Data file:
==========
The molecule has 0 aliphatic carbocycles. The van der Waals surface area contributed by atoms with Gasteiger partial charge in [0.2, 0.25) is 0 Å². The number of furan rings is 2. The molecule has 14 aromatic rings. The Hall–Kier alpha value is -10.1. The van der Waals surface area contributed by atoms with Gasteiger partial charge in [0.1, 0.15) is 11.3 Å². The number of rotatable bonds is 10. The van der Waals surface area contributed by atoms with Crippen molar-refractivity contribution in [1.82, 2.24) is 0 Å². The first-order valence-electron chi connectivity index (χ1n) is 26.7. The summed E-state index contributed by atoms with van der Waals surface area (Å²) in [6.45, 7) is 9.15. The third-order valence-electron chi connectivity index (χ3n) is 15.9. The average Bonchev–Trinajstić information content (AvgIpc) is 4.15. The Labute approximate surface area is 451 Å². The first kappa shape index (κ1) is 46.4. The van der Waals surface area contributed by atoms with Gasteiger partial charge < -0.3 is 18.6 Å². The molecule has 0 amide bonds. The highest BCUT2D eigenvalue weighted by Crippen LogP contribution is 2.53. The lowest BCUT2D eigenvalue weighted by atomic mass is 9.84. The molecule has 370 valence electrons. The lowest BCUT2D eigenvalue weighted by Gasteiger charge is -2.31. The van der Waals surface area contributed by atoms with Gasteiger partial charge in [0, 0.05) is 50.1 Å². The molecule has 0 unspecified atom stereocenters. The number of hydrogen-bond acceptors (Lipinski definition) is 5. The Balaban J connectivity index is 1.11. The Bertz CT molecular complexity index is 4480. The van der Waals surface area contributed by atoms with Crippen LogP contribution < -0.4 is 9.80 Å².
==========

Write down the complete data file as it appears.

The molecule has 0 aliphatic carbocycles. The van der Waals surface area contributed by atoms with Gasteiger partial charge in [0.2, 0.25) is 0 Å². The number of furan rings is 2. The molecule has 14 aromatic rings. The Hall–Kier alpha value is -10.1. The van der Waals surface area contributed by atoms with Gasteiger partial charge in [0.1, 0.15) is 11.3 Å². The number of rotatable bonds is 10. The van der Waals surface area contributed by atoms with Crippen molar-refractivity contribution in [1.82, 2.24) is 0 Å². The first-order valence-electron chi connectivity index (χ1n) is 26.7. The summed E-state index contributed by atoms with van der Waals surface area (Å²) in [6.45, 7) is 9.15. The third-order valence-electron chi connectivity index (χ3n) is 15.9. The average Bonchev–Trinajstić information content (AvgIpc) is 4.15. The Labute approximate surface area is 451 Å². The first kappa shape index (κ1) is 46.4. The van der Waals surface area contributed by atoms with Gasteiger partial charge < -0.3 is 18.6 Å². The molecule has 0 amide bonds. The highest BCUT2D eigenvalue weighted by Crippen LogP contribution is 2.53. The lowest BCUT2D eigenvalue weighted by atomic mass is 9.84. The molecule has 370 valence electrons. The lowest BCUT2D eigenvalue weighted by Gasteiger charge is -2.31. The van der Waals surface area contributed by atoms with Gasteiger partial charge in [0, 0.05) is 50.1 Å². The molecule has 0 unspecified atom stereocenters. The number of hydrogen-bond acceptors (Lipinski definition) is 5. The Balaban J connectivity index is 1.11. The Bertz CT molecular complexity index is 4480. The van der Waals surface area contributed by atoms with Crippen LogP contribution < -0.4 is 9.80 Å².